Routine Car Maintenance You Can Do Yourself
By Frank Canna
When it comes to keeping your car running like new, why wait until things become a problem? The simple solution to saving money and avoiding costly car repair bills is to get out there and do your own routine maintenance. Think about it. The small price you pay in advance will usually end up paying you big dividends in the long run. And when you take care of things before they become a problem, you are sure to have fewer surprises in the future.
There is nothing worse than being broken down on the side of the road, especially when the problem was caused by something as simple as an under inflated tire. You see, most car problems don’t just happen, they are sometimes the result of neglected routine maintenance.
Replacing Worn Out Wiper Blades
Does your car suffer from the rainy day blues? If it does, you may want to consider changing those worn out wiper blades. Windshield wiper blades are one of the easiest things you can replace on your car. Yet, not many people think about the wiper blades until they are driving down the road on a rainy day. That’s when it becomes apparent that there is a problem. Your wipers begin to chatter and you begin to see streaks as each wiper blade sweeps back and forth. Those are the most common telltale signs that something is wrong. Rather than wait until it’s raining to find out there is a problem, a visual inspection of the wipers every few months will surely reveal any cracks and other breakdowns in the rubber blades.
You can figure that under most driving conditions, your wiper blades will usually need to be replaced about once a year. Of course, when your car is garage kept and doesn’t see the extremes of the UV rays of the sun, you may get additional life out of your blades. Either way, the friendly folks at your local auto parts supply store will help you choose the correct wiper blades for your car and sometimes they’ll even install them free of charge. You can either replace the entire blade assembly and that’s what I prefer, or you can replace only the rubber inserts.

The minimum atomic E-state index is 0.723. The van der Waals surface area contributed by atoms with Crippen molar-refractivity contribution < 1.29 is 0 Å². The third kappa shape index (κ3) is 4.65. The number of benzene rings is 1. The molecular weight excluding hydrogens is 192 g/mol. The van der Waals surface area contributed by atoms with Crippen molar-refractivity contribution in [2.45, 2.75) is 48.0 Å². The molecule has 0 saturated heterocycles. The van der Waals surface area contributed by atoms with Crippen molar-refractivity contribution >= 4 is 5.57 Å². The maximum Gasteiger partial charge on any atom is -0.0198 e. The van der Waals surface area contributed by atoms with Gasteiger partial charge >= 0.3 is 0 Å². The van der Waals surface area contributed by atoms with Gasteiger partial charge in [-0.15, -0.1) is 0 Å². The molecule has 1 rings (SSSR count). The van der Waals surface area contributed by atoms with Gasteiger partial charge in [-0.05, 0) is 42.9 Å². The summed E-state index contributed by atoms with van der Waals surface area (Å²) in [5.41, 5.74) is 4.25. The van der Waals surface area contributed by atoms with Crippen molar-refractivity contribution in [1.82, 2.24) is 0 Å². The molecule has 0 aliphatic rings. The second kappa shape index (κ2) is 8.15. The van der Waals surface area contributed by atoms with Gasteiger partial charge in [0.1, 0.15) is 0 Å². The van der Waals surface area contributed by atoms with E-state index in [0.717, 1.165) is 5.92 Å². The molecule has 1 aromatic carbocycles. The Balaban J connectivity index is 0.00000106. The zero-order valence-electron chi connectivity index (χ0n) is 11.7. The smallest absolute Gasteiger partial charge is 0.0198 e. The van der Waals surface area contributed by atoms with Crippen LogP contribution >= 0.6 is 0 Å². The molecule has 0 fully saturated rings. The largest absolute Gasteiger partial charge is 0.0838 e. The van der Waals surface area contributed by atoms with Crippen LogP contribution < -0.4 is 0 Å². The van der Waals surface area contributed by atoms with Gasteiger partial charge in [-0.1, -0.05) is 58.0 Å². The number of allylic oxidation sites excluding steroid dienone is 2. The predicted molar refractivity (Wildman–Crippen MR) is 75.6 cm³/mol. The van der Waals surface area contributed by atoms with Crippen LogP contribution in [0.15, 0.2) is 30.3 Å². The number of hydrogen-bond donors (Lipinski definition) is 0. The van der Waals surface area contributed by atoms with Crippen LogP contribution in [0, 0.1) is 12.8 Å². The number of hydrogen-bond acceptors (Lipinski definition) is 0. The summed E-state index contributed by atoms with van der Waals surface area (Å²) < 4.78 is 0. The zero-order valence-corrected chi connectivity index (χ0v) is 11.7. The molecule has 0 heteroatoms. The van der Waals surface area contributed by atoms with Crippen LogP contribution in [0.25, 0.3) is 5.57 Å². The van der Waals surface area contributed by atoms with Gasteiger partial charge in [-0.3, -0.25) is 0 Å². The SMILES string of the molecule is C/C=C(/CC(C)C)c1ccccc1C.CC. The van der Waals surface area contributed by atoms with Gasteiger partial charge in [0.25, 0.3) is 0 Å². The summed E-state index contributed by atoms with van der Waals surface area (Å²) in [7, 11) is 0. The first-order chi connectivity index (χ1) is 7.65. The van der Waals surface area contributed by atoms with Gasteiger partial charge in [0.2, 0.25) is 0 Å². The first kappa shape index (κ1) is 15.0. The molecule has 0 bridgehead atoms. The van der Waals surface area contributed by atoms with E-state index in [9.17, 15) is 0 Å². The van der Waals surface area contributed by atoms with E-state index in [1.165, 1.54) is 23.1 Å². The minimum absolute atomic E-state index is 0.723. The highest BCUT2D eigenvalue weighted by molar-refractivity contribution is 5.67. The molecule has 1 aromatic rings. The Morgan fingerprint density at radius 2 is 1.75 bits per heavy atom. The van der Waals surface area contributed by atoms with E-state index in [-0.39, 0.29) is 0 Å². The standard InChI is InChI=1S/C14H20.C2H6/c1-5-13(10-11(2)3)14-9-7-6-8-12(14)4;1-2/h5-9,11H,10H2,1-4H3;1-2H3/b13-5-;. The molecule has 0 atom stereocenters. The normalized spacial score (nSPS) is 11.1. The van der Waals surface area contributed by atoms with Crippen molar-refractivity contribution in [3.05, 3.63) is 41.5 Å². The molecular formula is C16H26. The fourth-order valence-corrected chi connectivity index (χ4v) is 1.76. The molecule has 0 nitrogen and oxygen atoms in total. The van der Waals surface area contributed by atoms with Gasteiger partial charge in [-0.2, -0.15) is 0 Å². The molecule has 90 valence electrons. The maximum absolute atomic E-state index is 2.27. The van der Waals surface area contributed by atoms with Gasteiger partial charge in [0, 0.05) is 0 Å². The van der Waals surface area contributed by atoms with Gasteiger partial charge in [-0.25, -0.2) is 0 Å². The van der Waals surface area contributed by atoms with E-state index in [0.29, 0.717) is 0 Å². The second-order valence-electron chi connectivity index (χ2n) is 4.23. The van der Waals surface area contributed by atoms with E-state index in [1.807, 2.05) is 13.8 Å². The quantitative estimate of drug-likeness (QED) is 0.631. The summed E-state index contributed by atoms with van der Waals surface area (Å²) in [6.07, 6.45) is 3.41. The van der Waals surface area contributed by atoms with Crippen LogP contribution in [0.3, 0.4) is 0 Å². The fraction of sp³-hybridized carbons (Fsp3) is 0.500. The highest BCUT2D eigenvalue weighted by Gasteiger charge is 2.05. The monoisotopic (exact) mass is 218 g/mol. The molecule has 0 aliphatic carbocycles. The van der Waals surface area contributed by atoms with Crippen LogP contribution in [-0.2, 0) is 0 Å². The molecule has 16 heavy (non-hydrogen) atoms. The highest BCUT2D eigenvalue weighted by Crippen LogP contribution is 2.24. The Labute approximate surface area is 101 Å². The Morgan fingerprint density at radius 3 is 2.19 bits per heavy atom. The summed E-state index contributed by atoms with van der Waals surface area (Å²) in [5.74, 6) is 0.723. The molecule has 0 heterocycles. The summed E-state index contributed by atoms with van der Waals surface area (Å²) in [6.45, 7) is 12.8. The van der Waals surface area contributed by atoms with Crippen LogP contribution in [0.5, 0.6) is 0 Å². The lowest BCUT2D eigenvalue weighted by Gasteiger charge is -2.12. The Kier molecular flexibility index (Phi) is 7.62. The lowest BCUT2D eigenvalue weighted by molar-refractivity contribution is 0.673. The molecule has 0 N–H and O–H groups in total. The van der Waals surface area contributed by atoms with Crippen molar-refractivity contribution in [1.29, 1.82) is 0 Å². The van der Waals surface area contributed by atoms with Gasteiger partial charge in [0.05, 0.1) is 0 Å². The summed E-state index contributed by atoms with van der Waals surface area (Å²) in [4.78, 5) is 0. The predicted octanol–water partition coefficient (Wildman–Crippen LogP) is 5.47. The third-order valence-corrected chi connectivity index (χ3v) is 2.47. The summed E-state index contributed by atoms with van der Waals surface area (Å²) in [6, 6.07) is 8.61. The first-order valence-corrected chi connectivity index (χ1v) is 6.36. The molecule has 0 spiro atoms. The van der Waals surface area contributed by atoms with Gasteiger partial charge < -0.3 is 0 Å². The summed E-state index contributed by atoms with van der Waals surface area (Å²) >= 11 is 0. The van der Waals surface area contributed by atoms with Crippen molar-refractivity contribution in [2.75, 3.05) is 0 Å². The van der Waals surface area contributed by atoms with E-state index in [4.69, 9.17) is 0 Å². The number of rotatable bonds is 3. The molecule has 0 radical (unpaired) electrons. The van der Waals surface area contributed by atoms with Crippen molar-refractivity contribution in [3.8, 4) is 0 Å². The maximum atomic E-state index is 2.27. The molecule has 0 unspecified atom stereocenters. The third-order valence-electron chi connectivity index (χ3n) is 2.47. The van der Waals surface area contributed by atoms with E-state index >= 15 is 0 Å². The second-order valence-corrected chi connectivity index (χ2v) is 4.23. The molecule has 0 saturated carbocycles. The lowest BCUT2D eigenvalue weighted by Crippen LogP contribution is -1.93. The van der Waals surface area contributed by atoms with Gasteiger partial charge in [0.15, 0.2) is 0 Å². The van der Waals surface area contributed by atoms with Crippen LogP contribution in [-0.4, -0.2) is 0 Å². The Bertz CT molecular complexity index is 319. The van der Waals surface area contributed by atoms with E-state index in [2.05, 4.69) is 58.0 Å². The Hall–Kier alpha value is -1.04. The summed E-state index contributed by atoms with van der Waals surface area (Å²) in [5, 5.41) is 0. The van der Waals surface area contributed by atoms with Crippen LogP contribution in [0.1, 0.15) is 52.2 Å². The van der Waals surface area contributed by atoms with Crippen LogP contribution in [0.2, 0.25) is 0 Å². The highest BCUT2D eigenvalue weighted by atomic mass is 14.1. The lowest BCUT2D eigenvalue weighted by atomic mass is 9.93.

Why not change those old worn out wiper blades now? That way, the next time it rains, you can sit back and enjoy the sweet sound of those new wiper blades as they gently glide back and forth to the beat of the music.
Replacing That Clogged Air Filter
Next on the “do it yourself” maintenance agenda is replacing that old, clogged up air filter. The air filter in your engine compartment has two major functions. The first is to keep out dirt, dust, and other airborne contaminants from being sucked into your engine, while the other job of the air filter is to guarantee that your engine is constantly being supplied with plenty of fresh, clean air.
The air filters found in today’s car are usually rectangular in shape. You can check your vehicle owners manual for the exact replacement number, although your auto parts supplier will be able to supply you with the correct part based on the year and model of your car.
Replacing the air filter is not that difficult. Of course, replacing the air filter is a bit different than replacing those wiper blades, simply because you can’t see the filter because it’s positioned inside a rather large plastic housing. Usually, a screwdriver is the only tool you will need to remove the housing cover. Once the cover is removed, and you begin to remove the old filter, you will want to take note as to the positioning of the new replacement filter. Once the new filter is seated within the housing, you simple reinstall the housing cover and the job is complete.
When you install that new air filter, don’t be surprised to find out your engine is running smoother and that you are saving money at the pump because your car is getting better fuel mileage.
Changing a Burned Out Headlight
Another easy to do money saving tip is to replace any burned out running lights yourself. After all, why pay someone else to do something as simple as changing a light bulb?